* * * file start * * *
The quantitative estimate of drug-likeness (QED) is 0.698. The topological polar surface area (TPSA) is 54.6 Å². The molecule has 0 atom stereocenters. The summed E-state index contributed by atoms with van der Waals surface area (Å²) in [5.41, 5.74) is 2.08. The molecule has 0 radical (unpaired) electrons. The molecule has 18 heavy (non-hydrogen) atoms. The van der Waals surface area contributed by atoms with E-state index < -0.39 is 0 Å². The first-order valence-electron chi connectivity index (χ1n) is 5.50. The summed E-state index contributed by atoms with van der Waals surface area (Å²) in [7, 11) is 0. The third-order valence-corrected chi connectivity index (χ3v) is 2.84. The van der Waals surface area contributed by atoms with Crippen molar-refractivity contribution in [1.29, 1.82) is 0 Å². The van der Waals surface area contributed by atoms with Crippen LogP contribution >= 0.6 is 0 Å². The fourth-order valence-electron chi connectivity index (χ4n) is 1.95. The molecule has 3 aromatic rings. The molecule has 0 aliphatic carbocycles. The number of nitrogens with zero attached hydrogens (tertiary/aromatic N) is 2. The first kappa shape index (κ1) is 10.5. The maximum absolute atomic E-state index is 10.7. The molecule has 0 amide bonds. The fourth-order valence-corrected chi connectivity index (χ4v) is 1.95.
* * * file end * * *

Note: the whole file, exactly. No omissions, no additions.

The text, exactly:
The quantitative estimate of drug-likeness (QED) is 0.698. The topological polar surface area (TPSA) is 54.6 Å². The molecule has 0 atom stereocenters. The summed E-state index contributed by atoms with van der Waals surface area (Å²) in [5.41, 5.74) is 2.08. The molecule has 0 radical (unpaired) electrons. The molecule has 18 heavy (non-hydrogen) atoms. The van der Waals surface area contributed by atoms with E-state index < -0.39 is 0 Å². The first-order valence-electron chi connectivity index (χ1n) is 5.50. The summed E-state index contributed by atoms with van der Waals surface area (Å²) in [7, 11) is 0. The third-order valence-corrected chi connectivity index (χ3v) is 2.84. The van der Waals surface area contributed by atoms with Crippen molar-refractivity contribution in [1.29, 1.82) is 0 Å². The van der Waals surface area contributed by atoms with Crippen LogP contribution >= 0.6 is 0 Å². The fourth-order valence-electron chi connectivity index (χ4n) is 1.95. The molecule has 3 aromatic rings. The molecule has 0 aliphatic carbocycles. The number of nitrogens with zero attached hydrogens (tertiary/aromatic N) is 2. The first kappa shape index (κ1) is 10.5. The maximum absolute atomic E-state index is 10.7. The molecule has 0 amide bonds. The fourth-order valence-corrected chi connectivity index (χ4v) is 1.95.